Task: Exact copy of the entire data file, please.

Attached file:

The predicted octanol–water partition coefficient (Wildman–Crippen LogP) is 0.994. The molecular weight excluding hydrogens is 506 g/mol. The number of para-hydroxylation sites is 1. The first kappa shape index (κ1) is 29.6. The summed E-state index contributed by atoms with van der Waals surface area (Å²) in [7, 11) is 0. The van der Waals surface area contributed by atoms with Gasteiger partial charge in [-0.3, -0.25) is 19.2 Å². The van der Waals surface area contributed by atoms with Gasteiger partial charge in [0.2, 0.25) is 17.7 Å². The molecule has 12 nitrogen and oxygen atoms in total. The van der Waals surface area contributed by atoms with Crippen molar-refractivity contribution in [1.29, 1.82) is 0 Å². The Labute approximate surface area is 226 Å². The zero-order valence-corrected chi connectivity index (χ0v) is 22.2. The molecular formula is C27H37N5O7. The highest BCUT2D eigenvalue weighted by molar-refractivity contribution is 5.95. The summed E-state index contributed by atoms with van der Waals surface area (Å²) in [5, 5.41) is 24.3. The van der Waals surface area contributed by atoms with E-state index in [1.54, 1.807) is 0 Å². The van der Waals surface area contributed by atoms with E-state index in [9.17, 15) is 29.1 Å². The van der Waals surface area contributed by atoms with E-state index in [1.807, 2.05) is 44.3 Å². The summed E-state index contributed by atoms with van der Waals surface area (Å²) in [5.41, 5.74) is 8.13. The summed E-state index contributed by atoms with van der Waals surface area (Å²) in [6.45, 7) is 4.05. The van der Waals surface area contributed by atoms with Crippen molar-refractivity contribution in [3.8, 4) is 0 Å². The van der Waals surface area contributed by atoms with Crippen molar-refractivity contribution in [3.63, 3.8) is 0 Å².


The predicted octanol–water partition coefficient (Wildman–Crippen LogP) is 0.994. The molecular weight excluding hydrogens is 506 g/mol. The number of para-hydroxylation sites is 1. The first kappa shape index (κ1) is 29.6. The summed E-state index contributed by atoms with van der Waals surface area (Å²) in [7, 11) is 0. The van der Waals surface area contributed by atoms with Gasteiger partial charge in [-0.3, -0.25) is 19.2 Å². The van der Waals surface area contributed by atoms with Gasteiger partial charge in [0.2, 0.25) is 17.7 Å². The molecule has 12 nitrogen and oxygen atoms in total. The van der Waals surface area contributed by atoms with Crippen molar-refractivity contribution in [1.29, 1.82) is 0 Å². The Labute approximate surface area is 226 Å². The zero-order valence-corrected chi connectivity index (χ0v) is 22.2. The molecular formula is C27H37N5O7. The highest BCUT2D eigenvalue weighted by molar-refractivity contribution is 5.95. The summed E-state index contributed by atoms with van der Waals surface area (Å²) in [5, 5.41) is 24.3. The van der Waals surface area contributed by atoms with E-state index in [1.54, 1.807) is 0 Å². The van der Waals surface area contributed by atoms with E-state index in [9.17, 15) is 29.1 Å². The van der Waals surface area contributed by atoms with E-state index in [1.807, 2.05) is 44.3 Å². The summed E-state index contributed by atoms with van der Waals surface area (Å²) in [5.41, 5.74) is 8.13. The summed E-state index contributed by atoms with van der Waals surface area (Å²) in [6.45, 7) is 4.05. The van der Waals surface area contributed by atoms with Crippen molar-refractivity contribution in [3.8, 4) is 0 Å². The van der Waals surface area contributed by atoms with Crippen molar-refractivity contribution in [3.63, 3.8) is 0 Å².